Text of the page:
Kids 1st from Day One

“Kids 1st from Day 1” is an excellent, step by step guide to creating a physical, emotional and academic space in which your students will thrive. 

To begin with, the book helps you define yourself as a practitioner – what kind of teacher do you want to be?  Define your learning and teaching beliefs with a growth mindset, while keeping empathy, flexibility, playfulness and reflection in mind.  

The book then goes into useful details on designing a physical and emotional environment with children in mind and building a responsive and intentional curriculum, all based on your learning and teaching philosophy. 

Although many schools this fall may not have a “physical environment” to design, many tips still apply to online classrooms.  Just ask yourself: does my (online) classroom communicate my beliefs about teaching and learning?  Already in July, teachers began posting resources for the first day of school.  It is nice to be prepared but if you believe in building a strong community with children as meaningful participants, perhaps some of those could be made with your students instead of for them?  

In the past, I saw this post from a teacher on one of the forums: “Does anyone have good tips on how to collect Choice Board work in an organized way and then grade it without it getting out of control?”  

“Choice Board work.”  I had such a strong reaction to putting those two things together.  The purpose of Choice Board online should be the same as the purpose of Choice Time in a regular classroom.  Definitely not to be organized and graded.  Knowing what your children are choosing will help you get to know them better and build a stronger community but not if you make it yet another “busy work.”  Why not ask the kids instead what they would like to see on the Choice Board and incorporate their good ideas every week?  Why not chat with them about their choices to see what they picked and why?  Why not have ZOOM sessions where they can recommend an activity they had done to their peers?  Making choices leads to greater independence.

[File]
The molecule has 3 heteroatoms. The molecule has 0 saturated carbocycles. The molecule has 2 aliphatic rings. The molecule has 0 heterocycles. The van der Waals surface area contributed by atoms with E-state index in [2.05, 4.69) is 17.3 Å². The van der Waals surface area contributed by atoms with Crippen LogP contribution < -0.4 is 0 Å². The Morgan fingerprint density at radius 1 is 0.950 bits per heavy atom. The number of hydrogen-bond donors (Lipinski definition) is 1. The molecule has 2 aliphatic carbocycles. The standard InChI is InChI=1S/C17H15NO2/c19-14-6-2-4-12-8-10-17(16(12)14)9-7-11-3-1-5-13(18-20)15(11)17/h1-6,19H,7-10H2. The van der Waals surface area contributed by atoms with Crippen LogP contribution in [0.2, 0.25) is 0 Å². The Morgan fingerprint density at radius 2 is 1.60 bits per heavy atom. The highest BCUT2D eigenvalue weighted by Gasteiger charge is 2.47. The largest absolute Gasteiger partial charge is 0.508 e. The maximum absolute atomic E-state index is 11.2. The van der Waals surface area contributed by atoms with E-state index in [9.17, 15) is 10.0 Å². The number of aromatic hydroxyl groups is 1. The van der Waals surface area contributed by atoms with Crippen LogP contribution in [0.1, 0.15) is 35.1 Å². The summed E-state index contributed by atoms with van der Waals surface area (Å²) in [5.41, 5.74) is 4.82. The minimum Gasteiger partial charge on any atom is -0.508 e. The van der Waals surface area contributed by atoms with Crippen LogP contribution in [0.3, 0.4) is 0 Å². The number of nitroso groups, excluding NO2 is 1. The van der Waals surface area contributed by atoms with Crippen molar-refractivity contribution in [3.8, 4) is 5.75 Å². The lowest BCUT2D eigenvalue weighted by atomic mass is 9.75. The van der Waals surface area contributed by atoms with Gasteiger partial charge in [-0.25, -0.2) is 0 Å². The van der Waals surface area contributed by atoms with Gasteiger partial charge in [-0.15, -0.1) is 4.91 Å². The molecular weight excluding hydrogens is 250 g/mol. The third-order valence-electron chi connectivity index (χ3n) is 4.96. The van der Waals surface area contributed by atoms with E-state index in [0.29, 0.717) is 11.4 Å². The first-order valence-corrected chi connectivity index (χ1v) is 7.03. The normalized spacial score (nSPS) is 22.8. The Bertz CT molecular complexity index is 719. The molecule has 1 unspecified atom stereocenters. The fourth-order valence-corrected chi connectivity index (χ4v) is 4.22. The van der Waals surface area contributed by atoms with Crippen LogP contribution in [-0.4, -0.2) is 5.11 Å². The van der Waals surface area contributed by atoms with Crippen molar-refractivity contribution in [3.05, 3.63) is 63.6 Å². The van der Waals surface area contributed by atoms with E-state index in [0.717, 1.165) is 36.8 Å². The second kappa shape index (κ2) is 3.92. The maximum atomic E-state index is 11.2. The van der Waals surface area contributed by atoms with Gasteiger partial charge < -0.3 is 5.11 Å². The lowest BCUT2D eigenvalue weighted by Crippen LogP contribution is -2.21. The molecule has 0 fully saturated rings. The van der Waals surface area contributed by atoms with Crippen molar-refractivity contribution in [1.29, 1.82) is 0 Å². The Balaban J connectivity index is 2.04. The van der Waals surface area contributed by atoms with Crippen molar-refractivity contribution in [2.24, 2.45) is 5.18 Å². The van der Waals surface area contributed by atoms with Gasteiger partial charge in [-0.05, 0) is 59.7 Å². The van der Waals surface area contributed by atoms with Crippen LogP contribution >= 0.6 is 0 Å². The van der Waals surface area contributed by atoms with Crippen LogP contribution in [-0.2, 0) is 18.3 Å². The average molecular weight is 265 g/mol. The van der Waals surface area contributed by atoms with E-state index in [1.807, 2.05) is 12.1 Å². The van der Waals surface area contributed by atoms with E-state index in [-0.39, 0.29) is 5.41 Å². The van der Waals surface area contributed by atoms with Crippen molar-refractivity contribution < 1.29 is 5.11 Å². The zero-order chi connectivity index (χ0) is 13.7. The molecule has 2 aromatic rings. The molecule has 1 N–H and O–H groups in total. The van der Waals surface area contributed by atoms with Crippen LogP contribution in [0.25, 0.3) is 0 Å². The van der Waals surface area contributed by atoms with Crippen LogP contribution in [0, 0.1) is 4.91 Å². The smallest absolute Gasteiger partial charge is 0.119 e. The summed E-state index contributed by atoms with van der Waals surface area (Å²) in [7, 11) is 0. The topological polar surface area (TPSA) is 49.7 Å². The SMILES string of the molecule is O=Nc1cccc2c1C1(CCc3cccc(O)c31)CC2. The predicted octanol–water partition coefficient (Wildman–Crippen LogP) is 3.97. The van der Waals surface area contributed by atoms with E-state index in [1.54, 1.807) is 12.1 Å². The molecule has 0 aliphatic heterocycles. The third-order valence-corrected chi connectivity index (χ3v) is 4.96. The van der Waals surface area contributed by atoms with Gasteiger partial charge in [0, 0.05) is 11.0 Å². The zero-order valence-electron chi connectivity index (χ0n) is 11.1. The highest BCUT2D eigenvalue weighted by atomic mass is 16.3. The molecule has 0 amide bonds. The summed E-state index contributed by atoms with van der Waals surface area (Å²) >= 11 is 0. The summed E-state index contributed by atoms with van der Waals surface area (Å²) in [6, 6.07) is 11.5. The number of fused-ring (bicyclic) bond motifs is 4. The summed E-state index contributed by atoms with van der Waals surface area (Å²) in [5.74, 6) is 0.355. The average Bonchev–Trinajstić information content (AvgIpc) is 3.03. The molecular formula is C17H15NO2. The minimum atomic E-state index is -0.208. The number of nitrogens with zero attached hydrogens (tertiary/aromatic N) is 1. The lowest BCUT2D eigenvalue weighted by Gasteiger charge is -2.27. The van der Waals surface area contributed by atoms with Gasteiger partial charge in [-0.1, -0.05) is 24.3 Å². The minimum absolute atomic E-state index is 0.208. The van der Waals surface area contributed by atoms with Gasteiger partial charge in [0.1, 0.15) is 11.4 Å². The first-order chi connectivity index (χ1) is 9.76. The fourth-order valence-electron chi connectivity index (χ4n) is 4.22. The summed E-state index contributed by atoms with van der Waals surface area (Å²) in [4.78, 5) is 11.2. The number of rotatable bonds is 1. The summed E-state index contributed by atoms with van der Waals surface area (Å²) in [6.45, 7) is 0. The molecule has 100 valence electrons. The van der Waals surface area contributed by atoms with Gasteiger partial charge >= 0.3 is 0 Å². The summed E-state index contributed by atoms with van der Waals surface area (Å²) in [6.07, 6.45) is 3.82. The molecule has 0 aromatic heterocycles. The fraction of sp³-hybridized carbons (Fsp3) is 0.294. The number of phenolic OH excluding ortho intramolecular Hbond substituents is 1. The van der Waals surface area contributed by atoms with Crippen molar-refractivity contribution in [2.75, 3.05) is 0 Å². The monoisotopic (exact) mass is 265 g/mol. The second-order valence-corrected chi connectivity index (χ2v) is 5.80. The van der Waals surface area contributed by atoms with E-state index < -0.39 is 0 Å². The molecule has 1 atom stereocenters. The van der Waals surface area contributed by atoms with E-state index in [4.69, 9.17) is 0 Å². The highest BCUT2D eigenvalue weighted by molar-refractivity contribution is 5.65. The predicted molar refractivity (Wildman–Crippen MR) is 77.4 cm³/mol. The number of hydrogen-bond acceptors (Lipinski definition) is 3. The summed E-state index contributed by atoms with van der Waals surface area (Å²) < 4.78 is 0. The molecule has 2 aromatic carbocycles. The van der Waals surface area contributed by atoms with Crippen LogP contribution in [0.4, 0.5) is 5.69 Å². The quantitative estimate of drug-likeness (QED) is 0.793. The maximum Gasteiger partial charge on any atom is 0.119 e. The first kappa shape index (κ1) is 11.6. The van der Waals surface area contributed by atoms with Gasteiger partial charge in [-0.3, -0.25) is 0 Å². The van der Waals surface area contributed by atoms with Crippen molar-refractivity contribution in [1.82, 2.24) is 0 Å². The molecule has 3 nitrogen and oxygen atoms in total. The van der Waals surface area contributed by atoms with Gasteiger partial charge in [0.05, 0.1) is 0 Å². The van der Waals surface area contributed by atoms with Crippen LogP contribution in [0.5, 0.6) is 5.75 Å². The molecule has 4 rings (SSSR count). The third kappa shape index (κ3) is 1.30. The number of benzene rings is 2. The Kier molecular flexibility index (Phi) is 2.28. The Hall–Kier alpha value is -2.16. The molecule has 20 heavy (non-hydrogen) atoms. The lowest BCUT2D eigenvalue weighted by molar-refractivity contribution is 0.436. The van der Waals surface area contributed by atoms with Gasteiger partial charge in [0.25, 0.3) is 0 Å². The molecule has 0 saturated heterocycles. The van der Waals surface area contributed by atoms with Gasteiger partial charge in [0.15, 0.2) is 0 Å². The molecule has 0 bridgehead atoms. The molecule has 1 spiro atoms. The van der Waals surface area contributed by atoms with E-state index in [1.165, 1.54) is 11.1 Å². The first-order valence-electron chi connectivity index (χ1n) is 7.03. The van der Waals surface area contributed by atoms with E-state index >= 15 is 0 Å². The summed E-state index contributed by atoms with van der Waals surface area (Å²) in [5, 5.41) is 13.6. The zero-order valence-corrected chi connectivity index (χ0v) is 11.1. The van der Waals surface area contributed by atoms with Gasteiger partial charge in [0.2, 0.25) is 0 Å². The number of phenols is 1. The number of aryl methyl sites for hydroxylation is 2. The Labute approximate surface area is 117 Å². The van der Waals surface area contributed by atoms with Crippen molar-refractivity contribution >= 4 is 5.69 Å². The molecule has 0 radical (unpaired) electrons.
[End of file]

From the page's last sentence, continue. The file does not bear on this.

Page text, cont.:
I agree with the authors of “Kids 1st from Day 1” – at the beginning of each school year your classroom should be a blank canvas.  Your online classroom is no different.  Always be mindful which resources could be made with the help of your students or even by them.  When I created my first virtual classroom, half of my class wanted to make their own.  If I brushed them off, I would have missed a huge opportunity to harness their excitement and turn it into hands-on learning.  If you choose to make virtual spaces, instead of creating each room yourself, why not give guidance and let the children do it?  If they help create their learning environment, they will feel a greater sense of ownership. Your community will be stronger.  

I found the entire book useful, but in the face of the pandemic, the section on social emotional learning became my bible as it is all relevant to the online learning environment. Teaching listening skills, empathy, compassion, the importance of effort and self regulation instead of putting classroom management techniques in place will help build a stronger community and make for more effective learning.

Last but not least, if you want to learn more about anything mentioned in this book, you will find book recommendations on practically every page. In addition to helping me solidify my own teaching philosophy and giving me practical tips to make good teaching happen, I have built quite a library of contemporary teaching books.

“Kids 1st from Day 1” is not only a great, fast read but also a resource I will keep coming back to. 

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